The story of Cardiff Rugby Football Club is a fascinating one. It all began in the late 19th century when rugby was just starting to be played at a high level in Wales. As the sport grew, so did the passion for it and teams were soon being formed across Wales. One such team, founded in 1876 by James Bevan from Llandaff, was known as The Welsh Wanderers FC. This team started off playing against other teams but eventually they had their own ground on Sophia Gardens (then called Corporation Ground) where they would play against members of the public who wanted to have a game with them!
In 1878, Cardiff FC played its first official game against Newport. But the team that would come to be known as The Blue and Blacks didn’t have an easy ride in those early years! In fact, there were many times when they faced serious financial difficulties or were even disbanded altogether because of lack of funds. It wasn’t until 1888 when a wealthy benefactor emerged from one of Cardiff’s leading families who donated £100 to save the club which allowed them to carry on playing rugby for another decade before folding again.
For the next four decades, it was only after World War I that things started looking up for Cardiff RFC with their league position improving year-on-year culminating in consecutive Welsh Cup wins in 1929/30 & 1930/31. This was followed by the club’s first international player on the wing, James Fuller Davies becoming a British Lion – his selection being made purely due to his performances for Cardiff.
This period of good fortunes would not last however as in 1931/32 things took another turn for the worse with the onset of “The Great Depression”. With money at such a premium many teams across Britain simply folded and this included Cardiff RFC who disbanded again in 1935. As rugby gradually became more popular after World War II it wasn’t until 1948 that there were enough people keen to resurrect Cardiff RFC once more which they did so through an amalgamation with The Glamorgan Wanderers Club who then changed their name to become The Welsh Rugby Union (WRU) Divisional.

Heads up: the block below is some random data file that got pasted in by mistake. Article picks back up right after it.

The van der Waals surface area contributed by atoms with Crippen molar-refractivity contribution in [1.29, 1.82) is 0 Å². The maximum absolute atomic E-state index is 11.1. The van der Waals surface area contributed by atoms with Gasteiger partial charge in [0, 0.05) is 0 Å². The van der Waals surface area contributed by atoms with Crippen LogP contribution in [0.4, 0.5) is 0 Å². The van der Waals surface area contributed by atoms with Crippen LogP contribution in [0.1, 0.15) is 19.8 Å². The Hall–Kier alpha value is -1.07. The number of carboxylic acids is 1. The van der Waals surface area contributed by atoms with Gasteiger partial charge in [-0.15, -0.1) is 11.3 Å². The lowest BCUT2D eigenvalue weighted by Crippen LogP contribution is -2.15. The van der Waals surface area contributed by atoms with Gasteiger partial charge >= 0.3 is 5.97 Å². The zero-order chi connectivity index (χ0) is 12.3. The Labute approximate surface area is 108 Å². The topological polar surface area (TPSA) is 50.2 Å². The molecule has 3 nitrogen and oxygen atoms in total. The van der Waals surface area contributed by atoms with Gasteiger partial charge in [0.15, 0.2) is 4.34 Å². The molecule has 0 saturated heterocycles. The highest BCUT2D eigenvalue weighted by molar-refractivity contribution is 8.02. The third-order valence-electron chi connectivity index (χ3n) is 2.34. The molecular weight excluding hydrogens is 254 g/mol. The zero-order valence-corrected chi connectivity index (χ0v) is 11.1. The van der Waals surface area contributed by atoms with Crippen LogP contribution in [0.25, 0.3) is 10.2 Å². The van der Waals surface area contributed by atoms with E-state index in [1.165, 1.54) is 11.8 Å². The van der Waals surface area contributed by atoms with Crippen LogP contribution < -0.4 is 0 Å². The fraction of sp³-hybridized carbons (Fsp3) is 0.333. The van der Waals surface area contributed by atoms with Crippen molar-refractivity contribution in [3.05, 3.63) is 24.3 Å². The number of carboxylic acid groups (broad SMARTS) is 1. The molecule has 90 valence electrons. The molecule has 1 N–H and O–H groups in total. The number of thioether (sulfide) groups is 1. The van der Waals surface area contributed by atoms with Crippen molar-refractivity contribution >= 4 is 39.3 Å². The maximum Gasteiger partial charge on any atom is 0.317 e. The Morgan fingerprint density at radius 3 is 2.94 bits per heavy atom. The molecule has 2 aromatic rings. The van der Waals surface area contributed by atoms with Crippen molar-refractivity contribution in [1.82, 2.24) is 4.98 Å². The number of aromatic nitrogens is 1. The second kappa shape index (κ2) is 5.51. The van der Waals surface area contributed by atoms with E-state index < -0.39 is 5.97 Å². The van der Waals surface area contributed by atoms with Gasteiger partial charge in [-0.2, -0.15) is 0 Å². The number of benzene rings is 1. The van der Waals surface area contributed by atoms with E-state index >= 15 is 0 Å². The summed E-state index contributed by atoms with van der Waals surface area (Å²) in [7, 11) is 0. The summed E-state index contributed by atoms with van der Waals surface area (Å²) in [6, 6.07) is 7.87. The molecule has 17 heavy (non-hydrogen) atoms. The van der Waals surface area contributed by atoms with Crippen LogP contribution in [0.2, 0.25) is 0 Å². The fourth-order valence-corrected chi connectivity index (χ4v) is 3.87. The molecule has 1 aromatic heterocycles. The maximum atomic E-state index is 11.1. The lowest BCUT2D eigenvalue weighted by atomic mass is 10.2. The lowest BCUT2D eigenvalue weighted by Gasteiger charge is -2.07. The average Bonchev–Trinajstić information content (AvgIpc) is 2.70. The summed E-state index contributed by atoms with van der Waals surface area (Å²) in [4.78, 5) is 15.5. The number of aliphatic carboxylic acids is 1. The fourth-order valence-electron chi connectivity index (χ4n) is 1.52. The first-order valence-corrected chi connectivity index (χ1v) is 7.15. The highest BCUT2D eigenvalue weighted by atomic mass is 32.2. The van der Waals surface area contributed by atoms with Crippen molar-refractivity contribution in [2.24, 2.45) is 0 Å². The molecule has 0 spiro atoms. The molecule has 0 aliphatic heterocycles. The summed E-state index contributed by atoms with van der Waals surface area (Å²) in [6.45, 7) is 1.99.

Cardiff’s iconic home – The Arms Park has seen many developments over the years and for a period of time it was also home to both Cardiff RFC as well as The Welsh Rugby Union.
This period would be short-lived however due to new ground regulations coming into place which meant that regular rugby matches could not take place at this location anymore, with its use being limited purely for football from then on in 1951. This presented an opportunity though! With such great support right across Wales there were plenty more clubs who wanted their own grounds but they couldn’t afford them so instead they bought shares in what was the arms park.
The first club to take up the offer was Swansea, who bought their shares in 1952. Four years later Pontypool were invited to become shareholders too and they joined Cardiff, Newport and Llanelli as co-owners of this iconic ground which hosted its last international match three years ago (2015) against Australia. The Arms Park also had a restaurant that served food until it ceased trading in 1987 due to lack of funds! It might have been over 50 years since Wales Rugby Union team played at home but there’s still plenty going on here…including concerts from time to time including one that took place less than a month ago with English band Catfish & The Bottle men touring around all four countries for the second year running.
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